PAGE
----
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Magha Buja

Magha Puja is a Buddhist festival that is observed in Thailand, Cambodia, Laos, Myanmar, and Sri Lanka. It commemorates an important event during the lifetime of Lord Buddha called the Fourfold Assembly. On the full moon night of the third lunar month, a large assembly of monks gathered in the presence of Lord Buddha at Veluvana (bamboo) grove near Rajagaha, nowadays  in India. According to tradition, the event was characterized by four extraordinary marks:
1. The meeting happened spontaneously without prior scheduling or coordination. A total of 1,250 monks were present at the meeting.
2. All 1,250 monks were arhats, who have achieved the stage of nirvana.
3. All 1,250 monks were ordained by Lord Buddha.
4. The meeting happened on the full moon night of the third lunar month.

 

  

 

On this occasion, Lord Buddha delivered a sermon called the Ovādapatimokkha, which summarizes the core of Buddhism, including the Three Principles, Four Ideals, and Six Practices.

The Three Principles include: 1. To refrain from all evil doings; 2. To fully cultivate wholesome actions; and, 3. To purify one’s mind.

The Four Ideals include: 1. Forbearance from doing evil; 2. Not harming others; 3. Peace/Reserving oneself; and, 4. Nirvana (the extinguishing of all sufferings) which is the highest goal.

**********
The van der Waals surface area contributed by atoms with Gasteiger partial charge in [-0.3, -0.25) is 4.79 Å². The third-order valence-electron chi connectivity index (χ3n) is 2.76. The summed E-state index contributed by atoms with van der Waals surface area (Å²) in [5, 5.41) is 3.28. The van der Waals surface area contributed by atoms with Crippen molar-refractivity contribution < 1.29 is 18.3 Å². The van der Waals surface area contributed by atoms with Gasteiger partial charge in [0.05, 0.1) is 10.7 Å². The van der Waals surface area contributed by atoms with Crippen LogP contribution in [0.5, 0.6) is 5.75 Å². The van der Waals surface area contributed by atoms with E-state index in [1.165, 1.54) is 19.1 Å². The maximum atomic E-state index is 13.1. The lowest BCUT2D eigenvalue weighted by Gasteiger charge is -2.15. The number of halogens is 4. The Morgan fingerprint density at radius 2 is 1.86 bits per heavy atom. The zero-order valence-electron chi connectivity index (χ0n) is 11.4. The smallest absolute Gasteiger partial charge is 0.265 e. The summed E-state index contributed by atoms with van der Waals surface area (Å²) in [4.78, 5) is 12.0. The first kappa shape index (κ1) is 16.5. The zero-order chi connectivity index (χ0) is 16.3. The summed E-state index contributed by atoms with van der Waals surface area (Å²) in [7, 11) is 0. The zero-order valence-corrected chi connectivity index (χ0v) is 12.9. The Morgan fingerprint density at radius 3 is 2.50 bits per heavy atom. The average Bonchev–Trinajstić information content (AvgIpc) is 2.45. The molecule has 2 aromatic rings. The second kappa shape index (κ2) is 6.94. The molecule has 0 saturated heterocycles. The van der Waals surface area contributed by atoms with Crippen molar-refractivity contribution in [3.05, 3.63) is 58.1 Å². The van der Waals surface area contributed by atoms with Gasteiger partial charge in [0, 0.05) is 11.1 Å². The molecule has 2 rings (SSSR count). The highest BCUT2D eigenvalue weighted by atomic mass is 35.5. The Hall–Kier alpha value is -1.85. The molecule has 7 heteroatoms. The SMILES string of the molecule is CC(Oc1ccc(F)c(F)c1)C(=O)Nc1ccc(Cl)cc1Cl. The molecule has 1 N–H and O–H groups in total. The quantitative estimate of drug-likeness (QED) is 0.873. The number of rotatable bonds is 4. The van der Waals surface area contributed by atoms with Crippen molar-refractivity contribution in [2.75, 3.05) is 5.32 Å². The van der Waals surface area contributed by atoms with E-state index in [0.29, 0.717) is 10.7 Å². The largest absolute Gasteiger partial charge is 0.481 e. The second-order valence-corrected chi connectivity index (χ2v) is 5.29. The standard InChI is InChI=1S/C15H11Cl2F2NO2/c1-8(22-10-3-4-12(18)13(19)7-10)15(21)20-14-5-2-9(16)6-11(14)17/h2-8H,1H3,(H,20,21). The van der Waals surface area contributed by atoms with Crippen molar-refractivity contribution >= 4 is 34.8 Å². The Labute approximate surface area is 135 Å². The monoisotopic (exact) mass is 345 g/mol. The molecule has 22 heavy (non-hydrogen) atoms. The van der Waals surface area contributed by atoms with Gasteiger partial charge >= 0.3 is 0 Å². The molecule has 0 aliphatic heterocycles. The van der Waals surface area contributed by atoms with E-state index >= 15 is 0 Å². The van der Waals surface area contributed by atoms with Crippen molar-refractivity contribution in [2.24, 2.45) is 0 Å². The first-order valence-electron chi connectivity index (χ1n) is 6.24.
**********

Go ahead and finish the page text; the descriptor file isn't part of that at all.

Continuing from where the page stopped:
The Six Practices include: 1. To speak no ill; 2. To do no harm; 3. To keep with the precepts; 4. To be modest in eating; 5. To live in places of recluse; and,  6. To train one’s mind to be at peace.

  

 

It is believed that the celebration of Magha Puja began when King Rama IV or King Mongkut ordered for the occasion to be observed as a royal celebration, through acts of merit-making. Consequently, Magha Puja became a public practice and it is celebrated today as a national holiday in Thailand. On this day, Thai people will focus on observing precepts, going to temples to make merits, reciting Buddhist scriptures, and joining in a special ritual called Wian Tian or circumambulation around religious sites three times while holding lighted candles, incense, and flowers.

 

Sources:

https://en.wikipedia.org/wiki/Magha_Puja

https://th.wikipedia.org/wiki/%E0%B8%A7%E0%B8%B1%E0%B8%99%E0%B8%A1%E0%B8%B2%E0%B8%86%E0%B8%9A%E0%B8%B9%E0%B8%8A%E0%B8%B2

http://buddhism.org/Sutras/DHARMA/Tripitaka/OvadaPatimokkha.htm

http://watpacph.org/2010-02-09-22-07-15-2/

https://www.thairath.co.th/content/1216295

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